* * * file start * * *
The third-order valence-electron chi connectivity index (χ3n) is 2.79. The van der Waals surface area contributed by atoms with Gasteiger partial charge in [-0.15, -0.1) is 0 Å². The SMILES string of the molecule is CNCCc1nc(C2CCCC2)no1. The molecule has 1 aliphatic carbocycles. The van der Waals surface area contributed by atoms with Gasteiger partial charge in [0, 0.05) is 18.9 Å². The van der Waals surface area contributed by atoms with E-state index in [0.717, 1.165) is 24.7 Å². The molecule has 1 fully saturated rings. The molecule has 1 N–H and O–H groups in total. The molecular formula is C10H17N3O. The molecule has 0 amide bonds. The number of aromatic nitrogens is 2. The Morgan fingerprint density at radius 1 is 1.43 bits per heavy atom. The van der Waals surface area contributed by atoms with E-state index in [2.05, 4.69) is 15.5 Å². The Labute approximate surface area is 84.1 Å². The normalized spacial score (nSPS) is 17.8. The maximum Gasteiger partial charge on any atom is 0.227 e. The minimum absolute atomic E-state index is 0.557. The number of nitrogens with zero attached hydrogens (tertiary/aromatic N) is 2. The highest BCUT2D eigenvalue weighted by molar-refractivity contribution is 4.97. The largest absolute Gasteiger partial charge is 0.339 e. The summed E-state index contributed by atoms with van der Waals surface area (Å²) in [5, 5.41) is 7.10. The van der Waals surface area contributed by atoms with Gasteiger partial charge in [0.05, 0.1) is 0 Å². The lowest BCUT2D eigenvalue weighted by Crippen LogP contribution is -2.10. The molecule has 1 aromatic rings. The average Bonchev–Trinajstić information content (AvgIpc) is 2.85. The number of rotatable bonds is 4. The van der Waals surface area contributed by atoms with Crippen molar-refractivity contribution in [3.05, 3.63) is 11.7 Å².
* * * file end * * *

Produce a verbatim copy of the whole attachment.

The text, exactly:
The third-order valence-electron chi connectivity index (χ3n) is 2.79. The van der Waals surface area contributed by atoms with Gasteiger partial charge in [-0.15, -0.1) is 0 Å². The SMILES string of the molecule is CNCCc1nc(C2CCCC2)no1. The molecule has 1 aliphatic carbocycles. The van der Waals surface area contributed by atoms with Gasteiger partial charge in [0, 0.05) is 18.9 Å². The van der Waals surface area contributed by atoms with E-state index in [0.717, 1.165) is 24.7 Å². The molecule has 1 fully saturated rings. The molecule has 1 N–H and O–H groups in total. The molecular formula is C10H17N3O. The molecule has 0 amide bonds. The number of aromatic nitrogens is 2. The Morgan fingerprint density at radius 1 is 1.43 bits per heavy atom. The van der Waals surface area contributed by atoms with E-state index in [2.05, 4.69) is 15.5 Å². The Labute approximate surface area is 84.1 Å². The normalized spacial score (nSPS) is 17.8. The maximum Gasteiger partial charge on any atom is 0.227 e. The minimum absolute atomic E-state index is 0.557. The number of nitrogens with zero attached hydrogens (tertiary/aromatic N) is 2. The highest BCUT2D eigenvalue weighted by molar-refractivity contribution is 4.97. The largest absolute Gasteiger partial charge is 0.339 e. The summed E-state index contributed by atoms with van der Waals surface area (Å²) in [5, 5.41) is 7.10. The van der Waals surface area contributed by atoms with Gasteiger partial charge in [0.05, 0.1) is 0 Å². The lowest BCUT2D eigenvalue weighted by Crippen LogP contribution is -2.10. The molecule has 1 aromatic rings. The average Bonchev–Trinajstić information content (AvgIpc) is 2.85. The number of rotatable bonds is 4. The van der Waals surface area contributed by atoms with Crippen molar-refractivity contribution in [3.05, 3.63) is 11.7 Å².